43. Fitch WM, Peterson EM, de la Maza LM. 43.  1993. Phylogenetic analysis of the outer-membrane-protein genes of Chlamydiae, and its implication for vaccine development. Mol. Biol. Evol. 10:892–913 [Google Scholar]
  44. Gérard HC, Mishra MK, Mao G, Wang S, Hali M. 44.  et al. 2013. Dendrimer-enabled DNA delivery and transformation of Chlamydia pneumoniae. Nanomedicine 9:996–1008 [Google Scholar]
  45. Gomes JP, Bruno WJ, Borrego MJ, Dean D. 45.  2004. Recombination in the genome of Chlamydia trachomatis involving the polymorphic membrane protein C gene relative to ompA and evidence for horizontal gene transfer. J. Bacteriol. 186:4295–306 [Google Scholar]
  46. Gomes JP, Bruno WJ, Nunes A, Santos N, Florindo C. 46.  et al. 2007. Evolution of Chlamydia trachomatis diversity occurs by widespread interstrain recombination involving hotspots. Genome Res. 17:50–60 [Google Scholar]
  47. Gomes JP, Nunes A, Bruno WJ, Borrego MJ, Florindo C, Dean D. 47.  2006. Polymorphisms in the nine polymorphic membrane proteins of Chlamydia trachomatis across all serovars: evidence for serovar Da recombination and correlation with tissue tropism. J. Bacteriol. 188:275–86 [Google Scholar]
  48. Gong S, Yang Z, Lei L, Shen L, Zhong G. 48.  2013. Characterization of Chlamydia trachomatis plasmid-encoded open reading frames. J. Bacteriol. 195:3819–26 [Google Scholar]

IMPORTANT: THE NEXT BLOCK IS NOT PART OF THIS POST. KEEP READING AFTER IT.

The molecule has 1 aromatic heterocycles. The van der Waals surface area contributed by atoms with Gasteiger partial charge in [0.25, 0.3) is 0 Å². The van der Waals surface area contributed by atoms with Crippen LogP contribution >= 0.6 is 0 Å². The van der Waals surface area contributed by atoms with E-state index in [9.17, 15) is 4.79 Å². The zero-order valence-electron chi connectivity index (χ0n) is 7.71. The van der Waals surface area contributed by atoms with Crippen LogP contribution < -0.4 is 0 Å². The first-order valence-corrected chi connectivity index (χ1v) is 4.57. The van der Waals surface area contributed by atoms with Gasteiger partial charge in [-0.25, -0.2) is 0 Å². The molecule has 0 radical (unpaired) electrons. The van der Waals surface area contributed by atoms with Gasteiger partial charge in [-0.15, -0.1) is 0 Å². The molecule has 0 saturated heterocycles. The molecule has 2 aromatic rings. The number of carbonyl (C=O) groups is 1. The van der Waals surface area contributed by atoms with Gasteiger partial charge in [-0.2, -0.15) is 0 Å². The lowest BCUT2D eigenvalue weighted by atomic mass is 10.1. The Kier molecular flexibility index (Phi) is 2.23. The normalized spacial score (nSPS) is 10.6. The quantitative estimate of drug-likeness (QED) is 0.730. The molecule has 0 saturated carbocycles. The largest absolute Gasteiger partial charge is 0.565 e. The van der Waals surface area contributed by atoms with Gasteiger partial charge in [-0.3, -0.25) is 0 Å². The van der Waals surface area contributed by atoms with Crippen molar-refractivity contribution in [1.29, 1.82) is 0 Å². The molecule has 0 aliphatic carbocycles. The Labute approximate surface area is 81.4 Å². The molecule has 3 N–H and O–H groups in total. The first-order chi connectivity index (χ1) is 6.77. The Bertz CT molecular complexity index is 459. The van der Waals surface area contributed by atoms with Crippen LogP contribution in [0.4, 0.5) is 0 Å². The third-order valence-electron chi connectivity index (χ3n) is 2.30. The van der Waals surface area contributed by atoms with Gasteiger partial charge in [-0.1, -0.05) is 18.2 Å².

49. Harris SR, Clarke IN, Seth-Smith HM, Solomon AW, Cutcliffe LT. 49.  et al. 2012. Whole-genome analysis of diverse Chlamydia trachomatis strains identifies phylogenetic relationships masked by current clinical typing. Nat. Genet. 44:413–19, S1 [Google Scholar]
  50. Hatch T. 50.  1996. Disulfide cross-linked envelope proteins: the functional equivalent of peptidoglycan in chlamydiae?. J. Bacteriol. 178:1–5 [Google Scholar]
  51. Hayes LJ, Yearsley P, Treharne JD, Ballard RA, Fehler GH, Ward ME. 51.  1994. Evidence for naturally occurring recombination in the gene encoding the major outer membrane protein of lymphogranuloma venereum isolates of Chlamydia trachomatis. Infect. Immun. 62:5659–63 [Google Scholar]
  52. Hobolt-Pedersen AS, Christiansen G, Timmerman E, Gevaert K, Birkelund S. 52.  2009. Identification of Chlamydia trachomatis CT621, a protein delivered through the type III secretion system to the host cell cytoplasm and nucleus. FEMS Immunol. Med. Microbiol. 57:46–58 [Google Scholar]
  53. Horn M. 53.  2008. Chlamydiae as symbionts in eukaryotes. Annu. Rev. Microbiol. 62:113–31 [Google Scholar]
  54. Hovis KM, Mojica S, McDermott JE, Pedersen L, Simhi C. 54.  et al. 2013. Genus-optimized strategy for the identification of chlamydial type III secretion substrates. Pathog. Dis. 69:213–22 [Google Scholar]
  55. Huang Y, Zhang Q, Yang Z, Conrad T, Liu Y, Zhong G. 55.  2015. Plasmid-encoded Pgp5 is a significant contributor to Chlamydia muridarum induction of hydrosalpinx. PLOS ONE 10:e0124840 [Google Scholar]
  56. Humphrys MS, Creasy T, Sun Y, Shetty AC, Chibucos MC. 56.  et al. 2013. Simultaneous transcriptional profiling of bacteria and their host cells. PLOS ONE 8:e80597 [Google Scholar]
  57. Hybiske K, Stephens RS. 57.  2007. Mechanisms of host cell exit by the intracellular bacterium Chlamydia. PNAS 104:11430–35 [Google Scholar]
  58. Jeffrey BM, Suchland RJ, Eriksen SG, Sandoz KM, Rockey DD. 58.  2013. Genomic and phenotypic characterization of in vitro-generated Chlamydia trachomatis recombinants. BMC Microbiol. 13:142 [Google Scholar]